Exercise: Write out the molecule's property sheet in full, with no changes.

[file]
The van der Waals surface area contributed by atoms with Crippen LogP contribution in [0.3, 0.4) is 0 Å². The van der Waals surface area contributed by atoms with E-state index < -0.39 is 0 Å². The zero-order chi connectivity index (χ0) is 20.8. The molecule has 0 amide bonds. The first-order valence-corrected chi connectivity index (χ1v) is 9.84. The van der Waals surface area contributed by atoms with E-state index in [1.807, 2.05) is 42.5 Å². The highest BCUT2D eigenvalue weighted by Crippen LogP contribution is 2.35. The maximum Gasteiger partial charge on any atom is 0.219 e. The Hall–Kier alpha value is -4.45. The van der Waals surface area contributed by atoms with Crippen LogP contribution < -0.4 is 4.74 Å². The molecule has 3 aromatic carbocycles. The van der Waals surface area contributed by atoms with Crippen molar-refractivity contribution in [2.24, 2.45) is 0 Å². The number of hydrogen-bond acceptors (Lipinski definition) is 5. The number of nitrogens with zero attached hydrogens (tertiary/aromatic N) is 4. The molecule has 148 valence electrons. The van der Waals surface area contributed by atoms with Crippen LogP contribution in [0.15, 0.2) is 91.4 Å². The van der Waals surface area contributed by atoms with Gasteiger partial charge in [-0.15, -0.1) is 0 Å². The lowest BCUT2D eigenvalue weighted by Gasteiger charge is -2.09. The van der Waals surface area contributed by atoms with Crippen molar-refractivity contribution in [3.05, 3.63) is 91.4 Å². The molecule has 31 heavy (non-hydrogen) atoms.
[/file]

The van der Waals surface area contributed by atoms with Crippen LogP contribution in [0.3, 0.4) is 0 Å². The van der Waals surface area contributed by atoms with E-state index < -0.39 is 0 Å². The zero-order chi connectivity index (χ0) is 20.8. The molecule has 0 amide bonds. The first-order valence-corrected chi connectivity index (χ1v) is 9.84. The van der Waals surface area contributed by atoms with E-state index in [1.807, 2.05) is 42.5 Å². The highest BCUT2D eigenvalue weighted by Crippen LogP contribution is 2.35. The maximum Gasteiger partial charge on any atom is 0.219 e. The Hall–Kier alpha value is -4.45. The van der Waals surface area contributed by atoms with Crippen LogP contribution < -0.4 is 4.74 Å². The molecule has 3 aromatic carbocycles. The van der Waals surface area contributed by atoms with Crippen molar-refractivity contribution in [2.24, 2.45) is 0 Å². The number of hydrogen-bond acceptors (Lipinski definition) is 5. The number of nitrogens with zero attached hydrogens (tertiary/aromatic N) is 4. The molecule has 148 valence electrons. The van der Waals surface area contributed by atoms with Crippen LogP contribution in [0.15, 0.2) is 91.4 Å². The van der Waals surface area contributed by atoms with Gasteiger partial charge in [-0.15, -0.1) is 0 Å². The lowest BCUT2D eigenvalue weighted by Gasteiger charge is -2.09. The van der Waals surface area contributed by atoms with Crippen molar-refractivity contribution in [3.05, 3.63) is 91.4 Å². The molecule has 31 heavy (non-hydrogen) atoms.